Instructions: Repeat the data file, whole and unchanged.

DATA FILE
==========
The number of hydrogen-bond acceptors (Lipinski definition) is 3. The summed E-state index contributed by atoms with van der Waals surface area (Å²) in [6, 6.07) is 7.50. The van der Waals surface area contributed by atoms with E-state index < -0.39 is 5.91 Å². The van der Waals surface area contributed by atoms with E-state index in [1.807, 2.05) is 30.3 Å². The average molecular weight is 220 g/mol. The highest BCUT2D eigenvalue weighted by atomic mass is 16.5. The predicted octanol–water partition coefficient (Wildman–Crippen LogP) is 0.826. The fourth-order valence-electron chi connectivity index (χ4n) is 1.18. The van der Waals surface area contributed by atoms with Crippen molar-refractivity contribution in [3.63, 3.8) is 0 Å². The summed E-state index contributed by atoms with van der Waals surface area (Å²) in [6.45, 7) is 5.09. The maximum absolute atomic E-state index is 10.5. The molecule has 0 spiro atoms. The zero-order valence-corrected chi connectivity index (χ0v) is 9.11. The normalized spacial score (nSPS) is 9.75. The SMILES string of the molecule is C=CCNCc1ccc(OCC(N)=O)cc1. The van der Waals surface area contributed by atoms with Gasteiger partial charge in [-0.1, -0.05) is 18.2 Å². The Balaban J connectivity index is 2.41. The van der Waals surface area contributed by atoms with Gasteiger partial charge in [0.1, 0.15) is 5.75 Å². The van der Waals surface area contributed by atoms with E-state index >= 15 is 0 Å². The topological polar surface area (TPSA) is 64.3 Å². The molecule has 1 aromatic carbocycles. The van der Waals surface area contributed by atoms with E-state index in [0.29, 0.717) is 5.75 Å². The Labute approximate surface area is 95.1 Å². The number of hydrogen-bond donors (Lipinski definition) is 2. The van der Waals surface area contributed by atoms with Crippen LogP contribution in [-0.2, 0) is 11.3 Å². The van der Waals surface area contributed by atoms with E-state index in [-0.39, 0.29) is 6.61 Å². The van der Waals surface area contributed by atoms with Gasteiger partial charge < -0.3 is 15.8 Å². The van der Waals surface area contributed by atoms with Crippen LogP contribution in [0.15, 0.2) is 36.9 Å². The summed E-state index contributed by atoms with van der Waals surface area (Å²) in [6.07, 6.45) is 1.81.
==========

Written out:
The number of hydrogen-bond acceptors (Lipinski definition) is 3. The summed E-state index contributed by atoms with van der Waals surface area (Å²) in [6, 6.07) is 7.50. The van der Waals surface area contributed by atoms with E-state index < -0.39 is 5.91 Å². The van der Waals surface area contributed by atoms with E-state index in [1.807, 2.05) is 30.3 Å². The average molecular weight is 220 g/mol. The highest BCUT2D eigenvalue weighted by atomic mass is 16.5. The predicted octanol–water partition coefficient (Wildman–Crippen LogP) is 0.826. The fourth-order valence-electron chi connectivity index (χ4n) is 1.18. The van der Waals surface area contributed by atoms with Crippen molar-refractivity contribution in [3.63, 3.8) is 0 Å². The summed E-state index contributed by atoms with van der Waals surface area (Å²) in [6.45, 7) is 5.09. The maximum absolute atomic E-state index is 10.5. The molecule has 0 spiro atoms. The zero-order valence-corrected chi connectivity index (χ0v) is 9.11. The normalized spacial score (nSPS) is 9.75. The SMILES string of the molecule is C=CCNCc1ccc(OCC(N)=O)cc1. The van der Waals surface area contributed by atoms with Gasteiger partial charge in [-0.1, -0.05) is 18.2 Å². The Balaban J connectivity index is 2.41. The van der Waals surface area contributed by atoms with Gasteiger partial charge in [0.1, 0.15) is 5.75 Å². The van der Waals surface area contributed by atoms with E-state index >= 15 is 0 Å². The topological polar surface area (TPSA) is 64.3 Å². The molecule has 1 aromatic carbocycles. The van der Waals surface area contributed by atoms with E-state index in [0.29, 0.717) is 5.75 Å². The Labute approximate surface area is 95.1 Å². The number of hydrogen-bond donors (Lipinski definition) is 2. The van der Waals surface area contributed by atoms with Crippen LogP contribution in [-0.2, 0) is 11.3 Å². The van der Waals surface area contributed by atoms with E-state index in [-0.39, 0.29) is 6.61 Å². The van der Waals surface area contributed by atoms with Gasteiger partial charge < -0.3 is 15.8 Å². The van der Waals surface area contributed by atoms with Crippen LogP contribution in [0.15, 0.2) is 36.9 Å². The summed E-state index contributed by atoms with van der Waals surface area (Å²) in [6.07, 6.45) is 1.81.